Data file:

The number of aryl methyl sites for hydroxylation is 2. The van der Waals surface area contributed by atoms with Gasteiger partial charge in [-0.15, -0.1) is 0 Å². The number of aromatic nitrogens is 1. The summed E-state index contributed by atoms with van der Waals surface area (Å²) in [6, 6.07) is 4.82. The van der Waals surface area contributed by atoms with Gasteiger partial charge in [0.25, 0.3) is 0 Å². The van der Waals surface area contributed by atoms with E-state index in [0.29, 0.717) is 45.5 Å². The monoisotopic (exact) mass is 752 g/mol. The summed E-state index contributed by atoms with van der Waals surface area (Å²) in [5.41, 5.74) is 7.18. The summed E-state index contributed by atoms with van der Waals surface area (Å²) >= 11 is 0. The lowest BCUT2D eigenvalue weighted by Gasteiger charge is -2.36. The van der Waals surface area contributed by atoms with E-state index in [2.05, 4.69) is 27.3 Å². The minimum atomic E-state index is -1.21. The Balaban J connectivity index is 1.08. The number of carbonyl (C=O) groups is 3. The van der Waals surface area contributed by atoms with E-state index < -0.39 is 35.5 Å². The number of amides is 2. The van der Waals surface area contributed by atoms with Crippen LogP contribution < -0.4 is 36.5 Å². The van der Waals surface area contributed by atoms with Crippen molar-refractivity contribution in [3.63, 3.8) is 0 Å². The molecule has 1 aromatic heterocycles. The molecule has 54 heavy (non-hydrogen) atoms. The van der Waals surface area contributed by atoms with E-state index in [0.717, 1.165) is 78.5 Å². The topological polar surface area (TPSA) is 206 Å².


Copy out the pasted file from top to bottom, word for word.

The number of aryl methyl sites for hydroxylation is 2. The van der Waals surface area contributed by atoms with Gasteiger partial charge in [-0.15, -0.1) is 0 Å². The number of aromatic nitrogens is 1. The summed E-state index contributed by atoms with van der Waals surface area (Å²) in [6, 6.07) is 4.82. The van der Waals surface area contributed by atoms with Gasteiger partial charge in [0.25, 0.3) is 0 Å². The van der Waals surface area contributed by atoms with E-state index in [0.29, 0.717) is 45.5 Å². The monoisotopic (exact) mass is 752 g/mol. The summed E-state index contributed by atoms with van der Waals surface area (Å²) in [5.41, 5.74) is 7.18. The summed E-state index contributed by atoms with van der Waals surface area (Å²) >= 11 is 0. The lowest BCUT2D eigenvalue weighted by Gasteiger charge is -2.36. The van der Waals surface area contributed by atoms with E-state index in [2.05, 4.69) is 27.3 Å². The minimum atomic E-state index is -1.21. The Balaban J connectivity index is 1.08. The number of carbonyl (C=O) groups is 3. The van der Waals surface area contributed by atoms with E-state index < -0.39 is 35.5 Å². The number of amides is 2. The van der Waals surface area contributed by atoms with Crippen LogP contribution < -0.4 is 36.5 Å². The van der Waals surface area contributed by atoms with Crippen molar-refractivity contribution in [3.63, 3.8) is 0 Å². The molecule has 1 aromatic heterocycles. The molecule has 54 heavy (non-hydrogen) atoms. The van der Waals surface area contributed by atoms with E-state index in [0.717, 1.165) is 78.5 Å². The topological polar surface area (TPSA) is 206 Å².